Matthew’s Massacre of the Innocents: HIstory, Not Fiction

When we think about the Christmas story, we imagine warm and cozy scenes—Mary, Joseph, and the baby in a humble manger, angels, shepherds, and the wise men offering their gifts. But right in the middle of this heartwarming tale is a grim event. In Matthew 2:16, Herod, after learning about the birth of the Messianic king, orders the killing of all boys aged two and under in Bethlehem. It’s a disturbing part of Christ’s birth story, but not everyone believes Matthew’s account. Scholars and historians doubt this event for a few reasons. It’s not in Luke’s Gospel or any other historical records. Some think it was made up to fit a narrative, to portray Jesus … Read more

Did Luke Fabricate a Census to Get Jesus to Bethlehem?

‘Tis the season for the same old skeptics trotting out those tired arguments about the birth narratives. Here’s biblical scholar and popular TikToker Dan McClellan rehashing the whole “Luke invented a census” spiel. The story of Jesus’s birth, as found in Luke 1 and 2, is not historical….According to Luke 1, Jesus would have had to have been born, if not during the life of Herod, within about a year of his death at the latest. So, Jesus would have had to have been born by 3 BCE if Luke chapter 1 is historical. But chapter 2 introduces two critical problems. The first is that the author needs to get Joseph and Mary from Nazareth … Read more

Rebutting Dan Mcclellan’s Attempt at Debunking the Virgin Birth

You know it’s Christmas when you get your annual lump of coal with the whole ‘Matthew invented the virgin birth’ schtick. This time, it’s from TikTok’s favorite cynical biblical scholar, Dan McClellan: The virgin birth is a tradition that seems to have developed decades after Jesus’s death, primarily because of a poor translation of a passage from the Hebrew Bible…. The earliest writings we have about Jesus, the writings of Paul and the gospel of Mark, say absolutely nothing at all about any virgin birth. Paul’s really only concerned with the resurrected Jesus, and Mark’s story starts with the beginning of his ministry and his baptism. It’s not until after that that people are starting … Read more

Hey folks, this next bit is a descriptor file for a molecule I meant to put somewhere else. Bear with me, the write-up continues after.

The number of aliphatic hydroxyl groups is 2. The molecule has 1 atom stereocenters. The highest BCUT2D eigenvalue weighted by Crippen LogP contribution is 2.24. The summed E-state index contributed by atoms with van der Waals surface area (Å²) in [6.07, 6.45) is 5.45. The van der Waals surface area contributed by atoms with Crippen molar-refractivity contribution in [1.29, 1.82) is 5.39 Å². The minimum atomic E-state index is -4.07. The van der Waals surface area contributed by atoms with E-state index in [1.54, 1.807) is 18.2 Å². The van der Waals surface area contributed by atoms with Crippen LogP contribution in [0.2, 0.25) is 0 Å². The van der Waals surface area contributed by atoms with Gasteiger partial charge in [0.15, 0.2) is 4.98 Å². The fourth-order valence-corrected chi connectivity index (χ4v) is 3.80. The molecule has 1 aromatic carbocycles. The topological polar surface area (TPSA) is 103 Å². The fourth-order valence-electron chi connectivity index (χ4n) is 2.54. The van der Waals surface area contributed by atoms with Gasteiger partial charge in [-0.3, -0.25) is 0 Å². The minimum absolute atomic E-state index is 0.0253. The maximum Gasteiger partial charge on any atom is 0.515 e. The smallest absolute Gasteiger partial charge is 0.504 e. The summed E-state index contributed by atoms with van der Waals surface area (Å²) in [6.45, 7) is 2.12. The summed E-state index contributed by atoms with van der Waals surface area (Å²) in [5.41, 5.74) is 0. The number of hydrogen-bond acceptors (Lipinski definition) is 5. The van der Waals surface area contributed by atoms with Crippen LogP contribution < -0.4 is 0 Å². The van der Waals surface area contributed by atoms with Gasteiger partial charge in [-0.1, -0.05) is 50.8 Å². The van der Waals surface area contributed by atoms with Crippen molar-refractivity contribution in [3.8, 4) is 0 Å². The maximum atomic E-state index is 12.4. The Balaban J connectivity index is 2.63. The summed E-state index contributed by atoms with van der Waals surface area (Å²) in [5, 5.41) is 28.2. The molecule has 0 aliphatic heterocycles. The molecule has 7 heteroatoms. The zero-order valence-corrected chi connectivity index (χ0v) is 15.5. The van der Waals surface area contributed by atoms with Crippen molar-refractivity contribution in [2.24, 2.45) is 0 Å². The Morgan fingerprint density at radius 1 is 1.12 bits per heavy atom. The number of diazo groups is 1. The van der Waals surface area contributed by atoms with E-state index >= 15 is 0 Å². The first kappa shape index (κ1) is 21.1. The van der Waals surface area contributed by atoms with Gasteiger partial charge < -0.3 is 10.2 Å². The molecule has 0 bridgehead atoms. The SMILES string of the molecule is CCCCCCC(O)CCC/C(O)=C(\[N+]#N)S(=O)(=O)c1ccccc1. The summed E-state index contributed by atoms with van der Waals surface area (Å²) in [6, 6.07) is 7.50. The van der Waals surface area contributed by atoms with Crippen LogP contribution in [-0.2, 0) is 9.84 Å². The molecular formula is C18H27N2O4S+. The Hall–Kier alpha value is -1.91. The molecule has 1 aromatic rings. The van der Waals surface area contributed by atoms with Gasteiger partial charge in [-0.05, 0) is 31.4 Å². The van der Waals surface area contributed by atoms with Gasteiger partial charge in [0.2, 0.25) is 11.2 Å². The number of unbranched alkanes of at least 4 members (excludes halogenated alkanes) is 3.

Mark’s Gospel: The Case for a Peter-Driven Memoir

The Gospels’ authors are a topic of debate for those questioning the New Testament. Mark’s Gospel, early and rich in Jesus’ life story, lacks an eyewitness tag. How did Mark learn about Jesus? The church fathers largely agree that Mark served as a scribe or interpreter for Peter while he preached in Rome. In this post I’ll explore this evidence and see if it matches up with some internal clues. A couple of weak arguments against Petrine influence Before we move forward, let’s address a couple of common objections. Some people say that because Mark never explicitly says he got his information from Peter, it means he probably didn’t. After all, that’s a pretty big … Read more

MythVision’s Misguided Quest to Debunk Undesigned Coincidences Is Getting Weird

So I watched a recent episode of MythVision, in which they took another swing against the argument from undesigned coincidences. This time Derek was hosting Dr. Joseph AP Wilson, an adjunct professor at Sacred Heart University. Dr. Wilson has a lot of impressive credentials, holding a Ph.D. in Anthropology from the University of Florida, an MS in Archaeology from Michigan Technological University, an MA in Religious Studies from the University of London, School of Oriental and African Studies, and a BS in Anthropology from Kent State University. After the previous Dr. Jef Tripp fiasco that happened on MythVision, I was hopeful that some lessons would have been learned. Um….yeah. Lessons were most certainly not learned; … Read more

Some Undesigned Coincidences in the Thessalonian Correspondence